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The First Head of State to Taste Cultivated Meat Takes Modern-Day Space Race to New Heights

BY Alla Voldman

Israel's Prime Minister Netanyahu become the forst head of state to taste cultivated meat in a tasting event hosted by GFI Israel and Aleph Farms.

Israeli Prime Minister Benjamin Netanyahu just became the first head of state to taste cultivated meat—a landmark moment in the global race to bring cultivated meat to market. The Prime Minister joined GFI Israel managing director Nir Goldstein in a tasting event hosted by GFI Israel and cultivated meat maker Aleph Farms at their headquarters.

After tasting Aleph Farms’ cultivated steak, Prime Minister Netanyahu said,  “It’s delicious and guilt-free, I can’t taste the difference.” 

To meet the growing global demand for protein sustainably, we must shift away from industrial animal agriculture. Cultivated and plant-based meat offer a critical opportunity to do just that—enabling governments to not only enhance their protein system’s resilience, but also  meet their obligations under the Paris climate agreement. By investing in these crucial food technologies, governments around the world thus have the power to fundamentally transform our global food system.

Video: Omer Miron, GPO; Sound: Ben Peretz, GPO 

 

The modern-day space race is on.

Following the tasting, the Prime Minister directed his State Secretary to appoint a coordinator to serve the alternative protein sector in order to connect and oversee all the stakeholders operating in this field, stating that, “Israel will become a powerhouse for alternative meat and alternative protein.”

While the Singapore Food Agency (SFA) was the first to approve the sale of a cultivated meat product in the city-state, Aleph Farms, SuperMeat, MeatTech, and Future Meat Technologies are some of the world’s leading cultivated meat companies—and all are headquartered in Israel. Aleph Farms, led by Co-Founder and CEO Didier Toubia, has been the first to cultivate a steak outside of a cow’s body and to pledge to become carbon-neutral by 2025. It initiated a first pilot cultivation plant earlier this year. SuperMeat and Future Meat Technologies have debuted the first cultivated meat restaurant and manufacturing plant, respectively. 

What will it take to bring cultivated meat to the mass market?

Israel has become a uniquely fertile ground for innovation in FoodTech, with tight connections  among academia, industry, and the government. In a move to propel food innovation, the Israeli Innovation Authority established the FoodTech incubators “The Kitchen Hub” and “Fresh Start.” Aleph Farms was founded and nurtured by The Kitchen Hub incubator of the Strauss Group, in collaboration with Professor Shulamit Levenberg of the Technion – Israel Institute of Technology, and with support from the Israeli Innovation Authority.

However, this is not enough. Governments around the world should be prioritizing alternative protein research and creating a supportive framework for this critical industry to develop—or they risk being left behind. 

GFI executive director Bruce Friedrich said, “Globally, we need a space-race-type commitment toward making meat from plants or cultivating it from cells. This gesture from the Prime Minister really is one small bite for a man, but one giant bite for humankind.”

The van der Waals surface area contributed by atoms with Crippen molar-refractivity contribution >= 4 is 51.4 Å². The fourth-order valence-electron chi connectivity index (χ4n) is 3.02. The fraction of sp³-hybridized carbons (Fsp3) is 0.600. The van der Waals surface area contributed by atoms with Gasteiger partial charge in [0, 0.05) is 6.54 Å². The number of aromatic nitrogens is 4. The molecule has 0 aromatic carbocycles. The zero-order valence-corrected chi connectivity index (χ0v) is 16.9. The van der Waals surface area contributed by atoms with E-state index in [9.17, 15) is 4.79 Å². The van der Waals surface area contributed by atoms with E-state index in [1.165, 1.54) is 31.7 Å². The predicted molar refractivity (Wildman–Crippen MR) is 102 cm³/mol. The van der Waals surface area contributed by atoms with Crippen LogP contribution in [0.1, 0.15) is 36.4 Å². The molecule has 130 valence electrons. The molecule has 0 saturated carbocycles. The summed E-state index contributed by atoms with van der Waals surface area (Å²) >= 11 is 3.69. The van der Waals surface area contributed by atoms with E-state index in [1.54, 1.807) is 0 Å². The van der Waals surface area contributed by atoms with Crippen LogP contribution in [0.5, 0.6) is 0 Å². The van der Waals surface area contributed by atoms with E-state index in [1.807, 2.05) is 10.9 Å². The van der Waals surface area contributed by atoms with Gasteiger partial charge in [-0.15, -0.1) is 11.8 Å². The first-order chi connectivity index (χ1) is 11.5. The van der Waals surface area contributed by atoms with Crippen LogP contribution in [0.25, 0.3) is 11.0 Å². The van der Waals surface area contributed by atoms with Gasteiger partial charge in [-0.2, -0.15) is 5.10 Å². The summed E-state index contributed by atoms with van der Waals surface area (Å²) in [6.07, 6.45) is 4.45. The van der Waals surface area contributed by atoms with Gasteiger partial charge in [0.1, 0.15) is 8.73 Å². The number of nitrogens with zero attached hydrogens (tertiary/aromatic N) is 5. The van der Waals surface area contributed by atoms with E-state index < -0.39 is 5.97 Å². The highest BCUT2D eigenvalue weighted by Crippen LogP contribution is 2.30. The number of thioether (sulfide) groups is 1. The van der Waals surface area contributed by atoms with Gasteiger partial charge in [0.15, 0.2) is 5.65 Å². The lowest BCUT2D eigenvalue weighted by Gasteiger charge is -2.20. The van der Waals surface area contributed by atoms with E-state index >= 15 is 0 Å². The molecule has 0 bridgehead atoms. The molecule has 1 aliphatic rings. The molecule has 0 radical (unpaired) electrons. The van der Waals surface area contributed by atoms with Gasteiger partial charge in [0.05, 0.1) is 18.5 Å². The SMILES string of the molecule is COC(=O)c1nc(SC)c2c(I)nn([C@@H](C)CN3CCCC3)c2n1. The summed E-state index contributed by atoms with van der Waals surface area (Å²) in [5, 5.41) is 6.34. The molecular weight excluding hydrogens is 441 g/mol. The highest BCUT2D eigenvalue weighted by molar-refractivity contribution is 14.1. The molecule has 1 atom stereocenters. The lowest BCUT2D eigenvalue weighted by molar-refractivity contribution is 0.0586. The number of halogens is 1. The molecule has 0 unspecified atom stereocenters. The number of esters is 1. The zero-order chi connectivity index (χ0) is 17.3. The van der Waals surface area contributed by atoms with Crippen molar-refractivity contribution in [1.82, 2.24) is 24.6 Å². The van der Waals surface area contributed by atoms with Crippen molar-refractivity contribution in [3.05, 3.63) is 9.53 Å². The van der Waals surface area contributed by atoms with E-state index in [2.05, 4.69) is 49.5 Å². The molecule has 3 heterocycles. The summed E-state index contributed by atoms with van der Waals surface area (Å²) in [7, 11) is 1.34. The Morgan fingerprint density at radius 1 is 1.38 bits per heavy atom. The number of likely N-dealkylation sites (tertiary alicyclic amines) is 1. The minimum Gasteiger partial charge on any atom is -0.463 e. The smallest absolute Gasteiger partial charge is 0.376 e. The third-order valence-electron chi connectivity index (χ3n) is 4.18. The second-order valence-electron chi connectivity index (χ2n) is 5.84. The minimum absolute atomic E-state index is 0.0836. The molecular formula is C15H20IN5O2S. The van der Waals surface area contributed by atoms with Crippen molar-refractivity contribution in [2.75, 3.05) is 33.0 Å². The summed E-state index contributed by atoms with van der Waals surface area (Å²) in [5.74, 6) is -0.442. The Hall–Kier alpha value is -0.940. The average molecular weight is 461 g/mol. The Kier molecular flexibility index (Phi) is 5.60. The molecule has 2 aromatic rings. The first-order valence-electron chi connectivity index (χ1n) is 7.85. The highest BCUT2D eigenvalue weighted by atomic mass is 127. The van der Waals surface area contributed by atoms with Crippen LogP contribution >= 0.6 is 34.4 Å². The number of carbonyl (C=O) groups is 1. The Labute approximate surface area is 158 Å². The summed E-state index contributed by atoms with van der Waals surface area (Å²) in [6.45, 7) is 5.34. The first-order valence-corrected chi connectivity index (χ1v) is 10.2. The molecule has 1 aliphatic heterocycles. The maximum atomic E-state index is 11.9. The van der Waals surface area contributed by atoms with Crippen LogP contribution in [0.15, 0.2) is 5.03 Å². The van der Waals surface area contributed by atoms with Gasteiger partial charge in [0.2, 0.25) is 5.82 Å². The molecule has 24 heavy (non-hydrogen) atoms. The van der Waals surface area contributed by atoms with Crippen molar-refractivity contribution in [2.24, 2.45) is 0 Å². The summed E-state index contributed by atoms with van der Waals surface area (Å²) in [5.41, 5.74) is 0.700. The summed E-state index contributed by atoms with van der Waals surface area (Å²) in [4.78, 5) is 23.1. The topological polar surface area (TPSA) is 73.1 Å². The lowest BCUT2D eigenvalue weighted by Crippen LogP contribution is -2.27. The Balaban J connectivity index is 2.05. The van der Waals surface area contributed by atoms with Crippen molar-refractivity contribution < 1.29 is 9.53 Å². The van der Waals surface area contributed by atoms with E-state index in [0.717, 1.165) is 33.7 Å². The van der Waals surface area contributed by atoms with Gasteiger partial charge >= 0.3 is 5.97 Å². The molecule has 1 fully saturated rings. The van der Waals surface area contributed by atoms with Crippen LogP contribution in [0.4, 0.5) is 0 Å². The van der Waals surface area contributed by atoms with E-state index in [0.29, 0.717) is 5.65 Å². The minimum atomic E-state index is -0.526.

GFI Israel presented Prime Minister Netanyahu with the organization’s National Policy Plan, a detailed roadmap for making Israel the global alternative protein leader. Without regulatory support and government investment in alternative proteins, Israeli innovators might choose more favorable grounds for launching the future of meat.

Photo credit: GPO Koby Gidon
Right to left:  GFI Israel managing director Nir Goldstein and Israeli Prime Minister Benjamin Netanyahu

 

One small bite for a man, but one giant bite for humankind.

It’s no surprise that technologically advanced countries like Israel and Singapore are leading the way in making meat in new and better ways, especially since they are both very small. Making meat from plants and cultivating it directly from cells is far more efficient. If Israel and Singapore want to produce meat in their own countries, they can produce much more by cultivating it from cells instead of growing crops across vast areas of land to feed animals and produce meat conventionally.

Alternative protein production could prove to be a central economic growth engine for Israel (and governments around the world). If the Israeli government supports this industry, the country could enjoy 11,000 additional jobs that would earn billions of dollars each year. Moreover, Israel—which currently exports only 5 percent of the food it produces—could become a global supplier of raw materials and advanced production technologies for alternative proteins. Government support has brought plant-based and cultivated meat this far. But to turbo-charge alternative protein innovation and bring these products to market, we need more government funding for scientific research and development.

A sustainable and efficient path forward. 

lsrael and Singapore are currently leading the way on the transition to cultivated and plant-based meat. Now is the time for the EU, China, the United States, and other governments to put their weight behind alternative protein. Nothing is more important for the climate than a transformation in protein production, and plant-based and cultivated meat offer an efficient and sustainable path forward.

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